Road to Ikaho

Herro. It is officially November. Well, its well into November and its getting close to December but you get the idea. There have been a few fun adventures as of late and I look forward to telling you all about them. Lets begin.

First up: The annual teacher's retreat/vacation. I was invited yet again to head off on a tour bus with my colleagues from the junior high school for a weekend of frivolity, tourism and beer. I can't imagine a world where I would have issue with these three things.

The morning before we had our annual choir festival. The kids all sang wonderfully and class 3-3 ended up winning the top prize so they were able to represent their school in the junior high city competition. Not sure how they did but either way all the classes sang wonderfully. Around 6:30pm we hopped on our private jumbo bus and made our way off to Ikaho, Gunma prefecture. As is typical of any Japanese adventure on a bus, there were chocolates, potato chips, sake, beer and of course dried squid. I will never under any circumstances understand the Japanese love for dried squid while traveling. Since I was already feeling very car sick the smell of dried and somewhat rotted squid was how can I say…disruptive. Luckily my colleagues encouraged me to get over my car sickness with a healthy (unhealthy) amount of beer and sake. Surprisingly it worked.

We arrived at our destination roughly 2 hours later. After departing our private bus we then took the next step in our great journey: we got on another bus. Which only drove for 1 minute. Up a hill.

Our location was incredibly luxurious and after depositing our belongings into our respective rooms I had this thought: Man, now that we're here, the only thing that would make this trip even better would be to get naked with a whole bunch of dudes. Well, as luck would have it, it was hot spring time! Since this was my 3rd or 4th visit to a hot spring I was already used to the concept of stripping down with my cohorts. The first time I did it I was absolutely terrified at the idea but what can you do.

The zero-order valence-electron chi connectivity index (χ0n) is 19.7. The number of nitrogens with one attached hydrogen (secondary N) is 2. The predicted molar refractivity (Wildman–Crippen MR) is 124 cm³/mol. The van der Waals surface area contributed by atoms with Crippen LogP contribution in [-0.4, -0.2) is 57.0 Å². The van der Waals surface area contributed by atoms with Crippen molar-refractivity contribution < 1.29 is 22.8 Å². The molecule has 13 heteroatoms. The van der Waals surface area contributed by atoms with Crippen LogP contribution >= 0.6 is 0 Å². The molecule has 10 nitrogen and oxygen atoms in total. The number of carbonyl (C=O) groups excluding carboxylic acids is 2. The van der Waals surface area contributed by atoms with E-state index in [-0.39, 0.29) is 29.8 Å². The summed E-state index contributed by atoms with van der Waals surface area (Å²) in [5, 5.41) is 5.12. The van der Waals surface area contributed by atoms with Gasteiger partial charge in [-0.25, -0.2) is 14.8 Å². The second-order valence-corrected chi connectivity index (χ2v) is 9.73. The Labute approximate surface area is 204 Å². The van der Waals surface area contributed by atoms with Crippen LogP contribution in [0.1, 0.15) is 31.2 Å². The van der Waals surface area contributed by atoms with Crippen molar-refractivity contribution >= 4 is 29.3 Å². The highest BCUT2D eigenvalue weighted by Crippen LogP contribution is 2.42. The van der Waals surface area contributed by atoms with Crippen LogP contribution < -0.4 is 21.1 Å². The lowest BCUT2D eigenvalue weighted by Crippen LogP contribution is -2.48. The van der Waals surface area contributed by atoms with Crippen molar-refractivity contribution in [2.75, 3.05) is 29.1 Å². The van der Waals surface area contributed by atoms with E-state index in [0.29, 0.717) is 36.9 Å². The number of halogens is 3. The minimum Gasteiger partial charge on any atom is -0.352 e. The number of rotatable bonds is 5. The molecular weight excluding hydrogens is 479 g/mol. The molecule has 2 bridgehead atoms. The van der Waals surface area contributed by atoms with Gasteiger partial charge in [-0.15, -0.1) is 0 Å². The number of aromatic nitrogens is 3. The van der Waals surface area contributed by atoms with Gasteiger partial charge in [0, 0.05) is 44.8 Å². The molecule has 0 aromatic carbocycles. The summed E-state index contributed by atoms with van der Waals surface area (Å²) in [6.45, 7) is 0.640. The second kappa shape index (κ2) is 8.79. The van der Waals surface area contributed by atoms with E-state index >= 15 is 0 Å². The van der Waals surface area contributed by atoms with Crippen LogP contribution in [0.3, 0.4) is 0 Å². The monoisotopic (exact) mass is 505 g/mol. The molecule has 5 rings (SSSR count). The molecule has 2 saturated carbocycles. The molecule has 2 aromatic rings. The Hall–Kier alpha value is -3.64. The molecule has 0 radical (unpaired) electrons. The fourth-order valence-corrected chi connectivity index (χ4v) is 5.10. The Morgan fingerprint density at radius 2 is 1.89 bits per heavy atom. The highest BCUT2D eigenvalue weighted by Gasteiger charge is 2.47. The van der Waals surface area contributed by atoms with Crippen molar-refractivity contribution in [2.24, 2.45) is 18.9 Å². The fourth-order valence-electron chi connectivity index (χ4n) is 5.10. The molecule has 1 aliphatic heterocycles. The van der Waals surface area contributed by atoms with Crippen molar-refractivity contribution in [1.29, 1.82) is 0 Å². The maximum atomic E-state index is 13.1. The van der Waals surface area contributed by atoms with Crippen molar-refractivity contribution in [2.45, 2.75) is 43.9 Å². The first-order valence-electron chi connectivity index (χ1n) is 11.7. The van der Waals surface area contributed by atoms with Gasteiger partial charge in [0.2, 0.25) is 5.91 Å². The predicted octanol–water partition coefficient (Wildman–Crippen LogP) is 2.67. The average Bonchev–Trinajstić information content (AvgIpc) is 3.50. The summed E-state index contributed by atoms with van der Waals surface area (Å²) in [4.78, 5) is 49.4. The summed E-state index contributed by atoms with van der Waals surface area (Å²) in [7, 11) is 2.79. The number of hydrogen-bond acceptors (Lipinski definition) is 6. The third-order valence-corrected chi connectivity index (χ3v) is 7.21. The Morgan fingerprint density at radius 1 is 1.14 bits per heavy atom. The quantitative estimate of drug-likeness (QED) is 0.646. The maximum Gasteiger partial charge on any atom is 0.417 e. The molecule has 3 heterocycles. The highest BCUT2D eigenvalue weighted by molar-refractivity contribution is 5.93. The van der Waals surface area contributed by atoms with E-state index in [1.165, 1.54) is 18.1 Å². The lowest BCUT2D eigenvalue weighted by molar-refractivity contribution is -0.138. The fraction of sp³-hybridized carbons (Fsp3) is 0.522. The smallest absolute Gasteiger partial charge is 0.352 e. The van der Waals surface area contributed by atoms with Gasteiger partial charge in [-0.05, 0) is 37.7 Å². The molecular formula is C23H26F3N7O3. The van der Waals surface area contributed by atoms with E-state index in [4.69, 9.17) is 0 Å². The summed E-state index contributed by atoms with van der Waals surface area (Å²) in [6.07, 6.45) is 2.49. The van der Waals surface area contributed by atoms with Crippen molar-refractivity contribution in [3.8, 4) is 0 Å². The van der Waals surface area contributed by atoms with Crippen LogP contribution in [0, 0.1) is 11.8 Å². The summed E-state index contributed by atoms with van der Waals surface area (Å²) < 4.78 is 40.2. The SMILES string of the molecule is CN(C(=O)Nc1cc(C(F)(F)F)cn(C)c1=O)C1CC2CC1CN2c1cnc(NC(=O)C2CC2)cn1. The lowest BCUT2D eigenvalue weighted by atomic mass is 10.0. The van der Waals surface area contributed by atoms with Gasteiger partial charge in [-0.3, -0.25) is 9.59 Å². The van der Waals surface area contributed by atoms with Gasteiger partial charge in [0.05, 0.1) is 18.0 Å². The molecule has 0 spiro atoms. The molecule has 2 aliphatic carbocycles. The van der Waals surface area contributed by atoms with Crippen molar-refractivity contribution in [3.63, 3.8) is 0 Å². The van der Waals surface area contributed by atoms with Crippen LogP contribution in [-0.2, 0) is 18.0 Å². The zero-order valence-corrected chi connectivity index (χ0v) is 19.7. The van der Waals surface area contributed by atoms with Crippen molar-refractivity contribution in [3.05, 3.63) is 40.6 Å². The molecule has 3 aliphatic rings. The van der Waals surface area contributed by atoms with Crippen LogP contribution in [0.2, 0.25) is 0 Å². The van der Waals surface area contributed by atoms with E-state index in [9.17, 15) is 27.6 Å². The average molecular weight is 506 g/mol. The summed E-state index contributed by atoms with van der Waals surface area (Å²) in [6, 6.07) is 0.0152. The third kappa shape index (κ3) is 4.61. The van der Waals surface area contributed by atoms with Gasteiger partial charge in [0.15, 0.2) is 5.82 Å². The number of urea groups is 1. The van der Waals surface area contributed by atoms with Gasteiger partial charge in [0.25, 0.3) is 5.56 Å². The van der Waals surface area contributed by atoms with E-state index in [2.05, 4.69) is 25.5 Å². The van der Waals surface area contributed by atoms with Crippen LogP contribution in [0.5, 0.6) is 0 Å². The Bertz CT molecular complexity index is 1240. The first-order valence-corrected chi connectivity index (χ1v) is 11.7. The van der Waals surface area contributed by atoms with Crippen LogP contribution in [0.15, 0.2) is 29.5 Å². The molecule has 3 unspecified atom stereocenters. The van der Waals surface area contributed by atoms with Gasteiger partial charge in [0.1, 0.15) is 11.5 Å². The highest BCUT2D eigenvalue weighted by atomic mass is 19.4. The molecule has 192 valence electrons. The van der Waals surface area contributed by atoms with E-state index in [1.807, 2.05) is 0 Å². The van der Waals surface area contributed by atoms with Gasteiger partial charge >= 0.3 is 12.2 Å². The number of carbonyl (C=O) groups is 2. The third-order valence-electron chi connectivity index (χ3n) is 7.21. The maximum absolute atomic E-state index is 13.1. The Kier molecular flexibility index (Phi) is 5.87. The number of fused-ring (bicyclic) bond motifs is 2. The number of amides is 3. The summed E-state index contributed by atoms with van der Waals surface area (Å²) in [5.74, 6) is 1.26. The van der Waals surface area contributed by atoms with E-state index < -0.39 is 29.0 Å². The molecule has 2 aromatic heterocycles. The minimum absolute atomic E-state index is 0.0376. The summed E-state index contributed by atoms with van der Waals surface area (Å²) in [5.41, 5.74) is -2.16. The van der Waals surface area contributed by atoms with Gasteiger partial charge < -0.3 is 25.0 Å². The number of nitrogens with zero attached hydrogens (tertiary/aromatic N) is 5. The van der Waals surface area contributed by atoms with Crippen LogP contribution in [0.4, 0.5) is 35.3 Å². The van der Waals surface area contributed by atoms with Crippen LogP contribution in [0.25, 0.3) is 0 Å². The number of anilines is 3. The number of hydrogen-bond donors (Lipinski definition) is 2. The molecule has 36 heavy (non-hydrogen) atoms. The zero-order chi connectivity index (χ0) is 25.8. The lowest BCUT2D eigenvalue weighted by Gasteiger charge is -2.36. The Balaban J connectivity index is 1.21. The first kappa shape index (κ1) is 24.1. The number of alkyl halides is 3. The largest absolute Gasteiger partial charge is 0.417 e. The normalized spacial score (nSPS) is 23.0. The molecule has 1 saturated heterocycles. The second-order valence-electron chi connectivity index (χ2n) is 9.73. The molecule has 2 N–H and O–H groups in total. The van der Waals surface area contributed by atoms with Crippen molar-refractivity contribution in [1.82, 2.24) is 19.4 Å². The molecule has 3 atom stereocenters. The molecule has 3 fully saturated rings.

After that we enjoyed an incredibly luxurious traditional Japanese meal in a very spacious old fashioned tatami room that probably could have sat about 40 people. There were only 12 of us. The food was exquisite, the company was excellent and of course there was more beer. We ended up socializing the night away until the late hours.

Predictably, 10 out of 12 of us had some very severe headaches the next day when we got up at 7:30. I'll never understand the Japanese dislike for, well, you know, sleeping in. Personally I think there is no better way to spend one's vacation time. After our traditional breakfast we hopped on our hotel bus, to head to the parking lot one minute away, to get on yet another bus. After about an hour we made our way up into the mountains to Haruna Shrine. Apparently its a very famous shrine and known as a "Power Spot" which is supposed to energize one's body and spirit. I must admit to having felt a bit energized after the visit. When the carsickness went away anyway.

After that we visited a delicious Udon noodle restaurant and a fun shopping center for some souvenirs. There is officially no country more into souvenirs and gift buying then the Japanese. Its one of those parts of the culture that some of my Japanese friends admit to being very annoying at times. Don't forget presents for your accountant's cousin's nephew or it'll be rude! I realize thats a joke but its not that much of a stretch I assure you.

  We finally made our way home to Kuki City around 5pm and everyone went their separate ways. Since that Saturday was the choir festival, all the teachers at junior high had the next day off. Since I don't work at junior high on Mondays I predictably did not. Oh well. Was a fantastic adventure and I look forward to the next one.

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